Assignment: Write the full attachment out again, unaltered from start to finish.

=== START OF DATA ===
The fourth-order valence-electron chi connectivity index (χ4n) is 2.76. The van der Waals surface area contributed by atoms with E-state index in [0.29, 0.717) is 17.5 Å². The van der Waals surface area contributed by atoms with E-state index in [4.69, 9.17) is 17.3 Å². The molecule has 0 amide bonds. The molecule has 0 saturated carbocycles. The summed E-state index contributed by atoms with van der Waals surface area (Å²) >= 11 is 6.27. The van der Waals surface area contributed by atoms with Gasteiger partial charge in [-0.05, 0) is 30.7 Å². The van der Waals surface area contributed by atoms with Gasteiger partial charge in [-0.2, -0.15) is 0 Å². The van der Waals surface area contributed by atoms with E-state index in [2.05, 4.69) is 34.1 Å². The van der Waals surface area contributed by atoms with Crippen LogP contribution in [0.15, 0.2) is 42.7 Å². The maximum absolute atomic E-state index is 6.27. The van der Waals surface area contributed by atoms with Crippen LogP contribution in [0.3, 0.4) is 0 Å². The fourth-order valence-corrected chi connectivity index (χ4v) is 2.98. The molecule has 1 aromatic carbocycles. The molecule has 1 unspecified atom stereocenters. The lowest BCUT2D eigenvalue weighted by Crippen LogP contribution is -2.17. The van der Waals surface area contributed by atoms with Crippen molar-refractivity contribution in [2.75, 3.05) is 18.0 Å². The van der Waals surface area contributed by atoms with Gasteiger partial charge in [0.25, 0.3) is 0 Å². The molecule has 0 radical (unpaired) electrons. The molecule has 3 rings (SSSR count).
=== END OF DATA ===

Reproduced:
The fourth-order valence-electron chi connectivity index (χ4n) is 2.76. The van der Waals surface area contributed by atoms with E-state index in [0.29, 0.717) is 17.5 Å². The van der Waals surface area contributed by atoms with E-state index in [4.69, 9.17) is 17.3 Å². The molecule has 0 amide bonds. The molecule has 0 saturated carbocycles. The summed E-state index contributed by atoms with van der Waals surface area (Å²) >= 11 is 6.27. The van der Waals surface area contributed by atoms with Gasteiger partial charge in [-0.05, 0) is 30.7 Å². The van der Waals surface area contributed by atoms with Gasteiger partial charge in [-0.2, -0.15) is 0 Å². The van der Waals surface area contributed by atoms with E-state index in [2.05, 4.69) is 34.1 Å². The van der Waals surface area contributed by atoms with Crippen LogP contribution in [0.15, 0.2) is 42.7 Å². The maximum absolute atomic E-state index is 6.27. The van der Waals surface area contributed by atoms with Crippen LogP contribution in [0.3, 0.4) is 0 Å². The fourth-order valence-corrected chi connectivity index (χ4v) is 2.98. The molecule has 1 aromatic carbocycles. The molecule has 1 unspecified atom stereocenters. The lowest BCUT2D eigenvalue weighted by Crippen LogP contribution is -2.17. The van der Waals surface area contributed by atoms with Crippen molar-refractivity contribution in [2.75, 3.05) is 18.0 Å². The van der Waals surface area contributed by atoms with Gasteiger partial charge in [0.25, 0.3) is 0 Å². The molecule has 0 radical (unpaired) electrons. The molecule has 3 rings (SSSR count).